At Deadline’s The Contenders Los Angeles today, Annapurna Pictures showed off two dramas from their impressive awards-season slate, and a unifying concern emerged: The American Dream, and the ways it has changed over time. While members of the privileged class have bent it into a new, baser shape, for those less fortunate, it’s often denied altogether.

The first of the two films at hand was Adam McKay’s Vice, his follow-up to The Big Short, which took on the 2008 financial crisis and won McKay the Oscar for Best Adapted Screenplay. One of the later entries of the season (and mostly still shrouded in mystery), Vice examines the political rise of Dick Cheney (Christian Bale), a Washington insider with big pockets, who became the most powerful Vice President in American history under George W. Bush.

In conversation with star Amy Adams, who portrays Lynne Cheney, and Deadline’s Dominic Patten, McKay lifted the veil, answering “the million-dollar question”: Why tell Dick Cheney’s story, and why now?

“Here’s a guy that had a huge effect on America, that changed the course of history, and yet we don’t know the first thing about him,” McKay said. “The idea was — who is this guy? We treated it like a mystery: ‘Here’s a guy who didn’t want to be known.’ “

Vice Christian Bale
Greig Fraser/Annapurna Pictures

What particularly fascinated McKay about Cheney and his wife was the fact they were so human and recognizable to start—sharp people from hardscrabble backgrounds who wanted what every American wants. “It really starts, in a lot of ways, like the American Dream, and you see how it changes as the years go through. We were amazed by how the American Dream became, I wouldn’t say, the American Nightmare, but it became a quest for ambition and power,” he reflected. “And the life of the Cheneys synced up with this change that’s happened in America over the last 40 years.”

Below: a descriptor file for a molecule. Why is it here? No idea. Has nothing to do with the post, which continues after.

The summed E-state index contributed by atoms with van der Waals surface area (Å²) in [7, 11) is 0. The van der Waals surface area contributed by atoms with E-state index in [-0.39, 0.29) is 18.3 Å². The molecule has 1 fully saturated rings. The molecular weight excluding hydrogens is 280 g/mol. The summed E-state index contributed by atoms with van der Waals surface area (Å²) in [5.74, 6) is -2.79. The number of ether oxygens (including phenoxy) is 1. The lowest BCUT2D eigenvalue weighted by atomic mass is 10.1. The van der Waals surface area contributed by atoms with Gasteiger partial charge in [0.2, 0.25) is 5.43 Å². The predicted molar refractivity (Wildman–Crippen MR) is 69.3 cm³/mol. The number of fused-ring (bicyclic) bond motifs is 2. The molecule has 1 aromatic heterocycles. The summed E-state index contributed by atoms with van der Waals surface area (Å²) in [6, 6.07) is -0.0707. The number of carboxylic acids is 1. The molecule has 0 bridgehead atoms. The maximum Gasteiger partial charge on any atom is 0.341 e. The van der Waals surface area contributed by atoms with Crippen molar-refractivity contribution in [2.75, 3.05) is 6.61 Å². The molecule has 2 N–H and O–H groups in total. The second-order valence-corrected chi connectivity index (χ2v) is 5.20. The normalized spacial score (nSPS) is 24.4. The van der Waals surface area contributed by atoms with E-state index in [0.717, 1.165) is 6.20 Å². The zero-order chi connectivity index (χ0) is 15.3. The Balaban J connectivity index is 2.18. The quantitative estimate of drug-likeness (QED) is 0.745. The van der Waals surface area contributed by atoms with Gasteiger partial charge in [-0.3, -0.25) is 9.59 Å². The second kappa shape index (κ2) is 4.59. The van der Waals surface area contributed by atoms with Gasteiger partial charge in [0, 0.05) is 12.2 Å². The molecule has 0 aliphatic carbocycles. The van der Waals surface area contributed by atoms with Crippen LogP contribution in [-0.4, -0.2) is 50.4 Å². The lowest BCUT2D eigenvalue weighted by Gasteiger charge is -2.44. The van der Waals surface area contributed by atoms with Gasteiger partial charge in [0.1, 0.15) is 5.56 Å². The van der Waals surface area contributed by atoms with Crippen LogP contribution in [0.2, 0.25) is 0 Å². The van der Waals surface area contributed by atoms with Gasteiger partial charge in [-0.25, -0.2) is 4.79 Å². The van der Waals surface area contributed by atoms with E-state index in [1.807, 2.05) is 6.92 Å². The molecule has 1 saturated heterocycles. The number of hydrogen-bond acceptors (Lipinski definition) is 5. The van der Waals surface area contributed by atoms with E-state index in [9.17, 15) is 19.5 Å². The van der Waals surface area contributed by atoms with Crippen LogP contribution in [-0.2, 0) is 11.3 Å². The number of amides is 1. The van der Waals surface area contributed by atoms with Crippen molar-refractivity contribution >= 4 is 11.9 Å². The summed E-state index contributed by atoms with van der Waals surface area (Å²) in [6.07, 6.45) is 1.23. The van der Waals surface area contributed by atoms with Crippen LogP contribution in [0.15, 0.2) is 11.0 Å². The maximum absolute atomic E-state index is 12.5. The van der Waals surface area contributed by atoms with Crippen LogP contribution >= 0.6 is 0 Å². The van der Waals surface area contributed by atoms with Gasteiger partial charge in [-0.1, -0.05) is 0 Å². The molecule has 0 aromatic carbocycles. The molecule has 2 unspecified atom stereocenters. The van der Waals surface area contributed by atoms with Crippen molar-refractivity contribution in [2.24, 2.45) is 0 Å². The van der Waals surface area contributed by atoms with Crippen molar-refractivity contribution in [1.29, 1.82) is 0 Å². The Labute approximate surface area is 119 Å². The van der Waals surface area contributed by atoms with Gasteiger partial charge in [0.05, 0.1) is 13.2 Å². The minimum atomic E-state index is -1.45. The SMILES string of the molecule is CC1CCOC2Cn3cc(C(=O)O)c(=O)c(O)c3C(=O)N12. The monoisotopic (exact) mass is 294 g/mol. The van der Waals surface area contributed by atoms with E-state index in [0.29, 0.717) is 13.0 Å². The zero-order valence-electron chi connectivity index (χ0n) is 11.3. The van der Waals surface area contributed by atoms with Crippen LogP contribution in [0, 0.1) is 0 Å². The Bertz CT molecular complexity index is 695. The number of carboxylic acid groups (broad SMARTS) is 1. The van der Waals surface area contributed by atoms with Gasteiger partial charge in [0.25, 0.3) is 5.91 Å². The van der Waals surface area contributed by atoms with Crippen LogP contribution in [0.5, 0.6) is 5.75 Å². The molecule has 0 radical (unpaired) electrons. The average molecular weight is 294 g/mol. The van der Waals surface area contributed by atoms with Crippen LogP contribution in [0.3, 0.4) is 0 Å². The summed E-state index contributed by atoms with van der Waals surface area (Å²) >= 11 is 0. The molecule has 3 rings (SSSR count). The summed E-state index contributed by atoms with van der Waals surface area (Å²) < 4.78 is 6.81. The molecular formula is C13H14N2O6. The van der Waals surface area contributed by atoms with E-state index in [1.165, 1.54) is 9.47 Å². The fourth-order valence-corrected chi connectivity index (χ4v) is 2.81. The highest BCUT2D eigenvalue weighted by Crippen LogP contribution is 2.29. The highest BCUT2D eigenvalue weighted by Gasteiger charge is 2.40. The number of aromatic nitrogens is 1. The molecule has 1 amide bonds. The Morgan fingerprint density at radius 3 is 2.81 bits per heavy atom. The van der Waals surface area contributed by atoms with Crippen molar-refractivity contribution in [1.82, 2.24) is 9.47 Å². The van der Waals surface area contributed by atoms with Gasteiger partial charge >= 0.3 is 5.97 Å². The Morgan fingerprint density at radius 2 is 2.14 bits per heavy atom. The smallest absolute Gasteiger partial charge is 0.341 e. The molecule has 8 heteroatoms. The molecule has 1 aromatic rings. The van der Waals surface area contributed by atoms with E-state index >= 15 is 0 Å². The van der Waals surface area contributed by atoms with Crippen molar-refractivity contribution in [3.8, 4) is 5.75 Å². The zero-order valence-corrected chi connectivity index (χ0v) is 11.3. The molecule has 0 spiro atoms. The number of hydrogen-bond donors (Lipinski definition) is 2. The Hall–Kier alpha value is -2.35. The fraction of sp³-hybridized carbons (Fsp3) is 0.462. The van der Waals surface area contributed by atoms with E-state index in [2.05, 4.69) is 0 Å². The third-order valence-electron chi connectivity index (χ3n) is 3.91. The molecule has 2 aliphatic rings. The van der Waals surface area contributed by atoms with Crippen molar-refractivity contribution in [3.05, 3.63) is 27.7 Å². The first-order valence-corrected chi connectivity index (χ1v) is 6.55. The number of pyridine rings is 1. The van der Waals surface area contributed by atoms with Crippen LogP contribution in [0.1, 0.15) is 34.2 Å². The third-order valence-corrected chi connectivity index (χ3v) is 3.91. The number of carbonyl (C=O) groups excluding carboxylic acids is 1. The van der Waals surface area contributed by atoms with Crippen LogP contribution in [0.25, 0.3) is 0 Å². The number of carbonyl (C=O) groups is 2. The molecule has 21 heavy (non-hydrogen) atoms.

Gaining weight and disappearing beneath impressive hair and makeup, Oscar winner Bale looks to deliver yet another stunning transformation, opposite Steve Carell’s Donald Rumsfeld, and recent Oscar winner Sam Rockwell’s George W. Bush. But while Bale’s boldness and commitment were commended by Adams, it was Lynne who stole the show. Ironically, while Vice centers on the puppeteer pulling the strings behind the scenes, Cheney turns out to have strings of this own.

Seeing the film for the first time just two days ago, Adams marveled at the similarities she’d found between herself and her character, as she set out on the project. “Her ancestors came over on the Mormon train; I was raised Mormon. There’s this pioneering spirit that my immediate relatives have that her family has. They all had this hope of an American dream, of finding Zion—the Mormon Mecca,” the actress said. “For me, finding my way into Lynne, it actually felt like I knew her.”

As for Annapurna’s If Beale Street Could Talk, writer-director Barry Jenkins, breakout star KiKi Layne, editors Joi McMillon and Nat Sanders, and DP James Laxton were all in attendance Saturday. In the director’s follow-up to 2017 Best Picture Oscar winner Moonlight, he brings a longtime passion project to fruition, adapting James Baldwin’s novel of the same name. Led by Stephan James and Layne, the poignant romantic drama centers on Tish, a 19-year-old African-American woman in ‘70s Harlem, whose dreams of a family seem to crumble when she becomes pregnant, and the man she loves is shipped off to prison for a crime he didn’t commit.

Speaking with Deadline’s Pete Hammond, Jenkins discussed the trip to Europe during the summer of 2013 which birthed two scripts: for Moonlight and Beale Street. He touched on the “blessing in disguise” of not having the rights to the novel up front, and the importance of approaching the project with “an extreme fidelity to the essence of Mr. Baldwin,” a point echoed in the remarks of the film’s below-the-line artists.

Jenkins’ latest functions equally well as a lyrical tone poem—a romance for the ages—and a well-observed social critique, examining the corruption of police and the criminal justice system, and the place of race in both. For Jenkins, it’s this sort of duality that defines Beale Street and its author.

“One of my obsessions with Mr. Baldwin was [with] the duality of his two voices. He’s on one hand this essentialist, a romantic who writes about love and passion in relationships in a very searing way. But he also was one of the most pointed social and cultural critics—in particular, [with] criticism of how a government affects its citizens, and the things that we should all be doing as citizens to improve our government,” he said. “In this story, through Tish and Fonny’s love story and the circumstances that befall them, you see both those voices fuse in a really lovely way.”

Produced by Plan B’s Brad Pitt, Dede Gardner and Jeremy Kleiner—along with McKay and his Gary Sanchez partners Will Ferrell and Kevin Messick—Vice is scheduled for release on Christmas Day. Premiering at the Toronto Film Festival, Beale Street will arrive November 30.